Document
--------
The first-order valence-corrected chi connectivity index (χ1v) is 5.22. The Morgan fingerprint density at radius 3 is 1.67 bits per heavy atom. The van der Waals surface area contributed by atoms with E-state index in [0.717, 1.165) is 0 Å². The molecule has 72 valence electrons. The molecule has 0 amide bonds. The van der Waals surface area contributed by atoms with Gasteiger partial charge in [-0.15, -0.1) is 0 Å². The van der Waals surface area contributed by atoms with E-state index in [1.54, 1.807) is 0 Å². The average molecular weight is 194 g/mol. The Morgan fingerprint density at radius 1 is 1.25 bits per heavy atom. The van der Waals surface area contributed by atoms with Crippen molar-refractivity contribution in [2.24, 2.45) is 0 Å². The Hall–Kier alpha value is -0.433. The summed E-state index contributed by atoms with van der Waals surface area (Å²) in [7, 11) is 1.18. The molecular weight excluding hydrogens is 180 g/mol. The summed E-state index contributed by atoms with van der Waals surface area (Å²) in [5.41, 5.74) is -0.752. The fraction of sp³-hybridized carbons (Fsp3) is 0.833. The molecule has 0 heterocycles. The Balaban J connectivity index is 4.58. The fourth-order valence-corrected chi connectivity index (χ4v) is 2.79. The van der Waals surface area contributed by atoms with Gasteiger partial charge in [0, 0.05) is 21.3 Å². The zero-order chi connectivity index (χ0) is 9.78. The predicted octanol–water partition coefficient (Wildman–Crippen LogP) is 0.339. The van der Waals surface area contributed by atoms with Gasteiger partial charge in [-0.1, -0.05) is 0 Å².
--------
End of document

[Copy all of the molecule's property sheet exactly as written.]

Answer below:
The first-order valence-corrected chi connectivity index (χ1v) is 5.22. The Morgan fingerprint density at radius 3 is 1.67 bits per heavy atom. The van der Waals surface area contributed by atoms with E-state index in [0.717, 1.165) is 0 Å². The molecule has 72 valence electrons. The molecule has 0 amide bonds. The van der Waals surface area contributed by atoms with Gasteiger partial charge in [-0.15, -0.1) is 0 Å². The van der Waals surface area contributed by atoms with E-state index in [1.54, 1.807) is 0 Å². The average molecular weight is 194 g/mol. The Morgan fingerprint density at radius 1 is 1.25 bits per heavy atom. The van der Waals surface area contributed by atoms with Crippen molar-refractivity contribution in [2.24, 2.45) is 0 Å². The Hall–Kier alpha value is -0.433. The summed E-state index contributed by atoms with van der Waals surface area (Å²) in [7, 11) is 1.18. The molecular weight excluding hydrogens is 180 g/mol. The summed E-state index contributed by atoms with van der Waals surface area (Å²) in [5.41, 5.74) is -0.752. The fraction of sp³-hybridized carbons (Fsp3) is 0.833. The molecule has 0 heterocycles. The Balaban J connectivity index is 4.58. The fourth-order valence-corrected chi connectivity index (χ4v) is 2.79. The van der Waals surface area contributed by atoms with Gasteiger partial charge in [0, 0.05) is 21.3 Å². The zero-order chi connectivity index (χ0) is 9.78. The predicted octanol–water partition coefficient (Wildman–Crippen LogP) is 0.339. The van der Waals surface area contributed by atoms with Gasteiger partial charge in [-0.1, -0.05) is 0 Å².